After almost two weeks in the Peruvian mountains, Matt and I boarded a night bus towards Arequipa. As a base during Spain’s colonisation of Peru, Arequipa was a trading centre and jewel of a city; one which has been beautifully maintained to the present day. Beyond city’s skyline are the towering volcanoes of Misti, Pachani and Pichu Pichu. Being that much of the surrounding landscape is flat, these 5500m+ volcanoes stand tall, with Misti’s peak located less than 20km from the city centre.
Looming stone churches can be found on most corners in the city centre, all with intricately carved fronts. You can even spot the Incan influence of vegetables and snakes interwoven into the sculpted catholic walls. Similar to a Peruvian replica painting of “The Last Supper” that hangs in Cusco’s Cathedral Basilica by Marcos Zapata, a similar alternative can be found in Arequipa’s grand La Campania church. Instead of the traditional bread and wine that is so commonly associated with the scene, a guinea pig, corn and avocado can be scene on the table (and even a small devil crawling up Judas’ shoulder).
We weren’t just going to let the walls and paintings enjoy Peru’s varied cuisine – we enjoyed our fair share too. There is a surprising Indian and Chinese influence to many restaurants in the city, although we chose some more traditional options. One restaurant was famed for cooking with several multi-coloured varieties of potato (which of course was originally sourced in Peru before being carried and grown across the globe), along with various other locations serving ceviche dishes made up of fresh uncooked fish, lime, chillis and sweet potato.
Now facing limited time, we hopped through the highlights of local towns towards the capital, Lima. An 11 hour bus journey (which turned into 16 following a few blown tyres) landed us in Peru’s desert city of Ica, where we journeyed towards the sandy peripheries for a few quiet days there. With enormous difficulty, we made regular ventures up the nearby dunes to get better views of the whole desert. The static waves of sand continued as far as the eye could see – Peru never ceases to surprise.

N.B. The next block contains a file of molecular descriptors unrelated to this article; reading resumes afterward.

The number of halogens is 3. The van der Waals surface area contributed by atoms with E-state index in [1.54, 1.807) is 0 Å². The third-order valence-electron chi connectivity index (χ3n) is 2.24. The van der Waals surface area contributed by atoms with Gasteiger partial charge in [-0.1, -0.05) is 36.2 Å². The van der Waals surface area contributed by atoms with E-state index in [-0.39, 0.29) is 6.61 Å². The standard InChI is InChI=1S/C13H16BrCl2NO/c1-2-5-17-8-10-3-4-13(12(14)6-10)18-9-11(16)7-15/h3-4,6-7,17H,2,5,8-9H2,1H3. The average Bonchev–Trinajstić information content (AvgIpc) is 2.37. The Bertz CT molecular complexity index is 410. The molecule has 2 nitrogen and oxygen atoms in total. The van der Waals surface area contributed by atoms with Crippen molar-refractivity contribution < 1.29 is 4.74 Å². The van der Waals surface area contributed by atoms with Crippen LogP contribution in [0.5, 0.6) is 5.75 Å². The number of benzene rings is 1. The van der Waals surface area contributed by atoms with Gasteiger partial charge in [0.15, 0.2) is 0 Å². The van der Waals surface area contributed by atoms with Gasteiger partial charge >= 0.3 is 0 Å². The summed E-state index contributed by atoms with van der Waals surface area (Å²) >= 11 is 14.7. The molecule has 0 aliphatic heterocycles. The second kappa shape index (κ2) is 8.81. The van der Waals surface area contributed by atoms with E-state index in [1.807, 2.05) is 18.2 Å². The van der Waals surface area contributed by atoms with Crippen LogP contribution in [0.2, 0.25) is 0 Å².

From the desert, we continued to the coast. The Ballestas islands, that sit a short boat ride from the town of Paracas, are frequently coined as the “Poor man’s Gallapegos”. With such a well suited name for Matt and I, we could hardly give it a miss. The main island bulged from the water with rough sides, painted white from the extensive birdlife who lived there. Sea Lions dozed on the rough rocks, occasionally stretching or diving into the water for a morning feed. Huge Pelicans swooped by, and smaller Peruvian boobys speared into the water from the air to collect shallow swimming fish.
We circled the island slowly, and even came across several Humboldt penguins cautiously waddling down the cliffside whilst we hovered nearby. Brightly coloured crabs clung to the rock face not far from the waterline, occasionally sparring with each other or simply resting in the shade. A beach of several hundred Sea Lions sounded like a choir of moans from our safe distance of 50m.
Taking the local bus routes along the coast were always entertaining and confusing in equal measure. The shared minivans (collectivos) would only leave once crammed with maximum passengers to have your face firmly pressed against the window. Fast paced local buses would never really stop for you – just slow down enough for you to be able to jump on. Fortunately the locals were always willing to help you move in the right direction…then gesture wildly and shout if you didn’t get off the bus quickly enough.
On the way to Lima we had enjoyed experiencing various sporty escapades with the elements of Peru. Whitewater rafting on the Rio Chili near Arequipa brought back nostalgic memories of Matt and my kayaking days. Attempting to sandboard in the deserts surrounding Ica was hilarious. One final venture I promised to take Matt on was surfing in Punta Hermosa, a small town just 20km south of Lima.
“The swell is big today” said Mario, our host. Naively, we merely grinned back. My experience in Indonesia had given me a foundational knowledge of surfing, the waves there are predictable and the water is warm. The Pacific waters on Peru’s coast held a different spirit; the blue-brown waves crashed quickly, especially with the strong wind pushing them on from behind.
I was attempting to teach Matt the fundamentals, but frequently a wave would carry him off before the lesson could begin. Only his luminous yellow shorts left him visible as he was eaten alive by a hungry wave.
After 90 minutes of splashing around and very little successful surfing, I noticed Matt was beginning to tire. I gestured to him that we should return to shore. A lethargic nod was returned. Matt’s energy was almost completely drained. His front crawl on the board had devolved into a doggy paddle. Consumption of salt water and pure fatigue even forced him to vomit into the sea. I pushed him along as much as possible, but a current moving away from the shore meant we were making slow progress. It took over thirty minutes to return to the beach, where the waves finally took over and threw us onto the beach in a pile. Our bodies shook and we laughed in exhaustion; we had made it.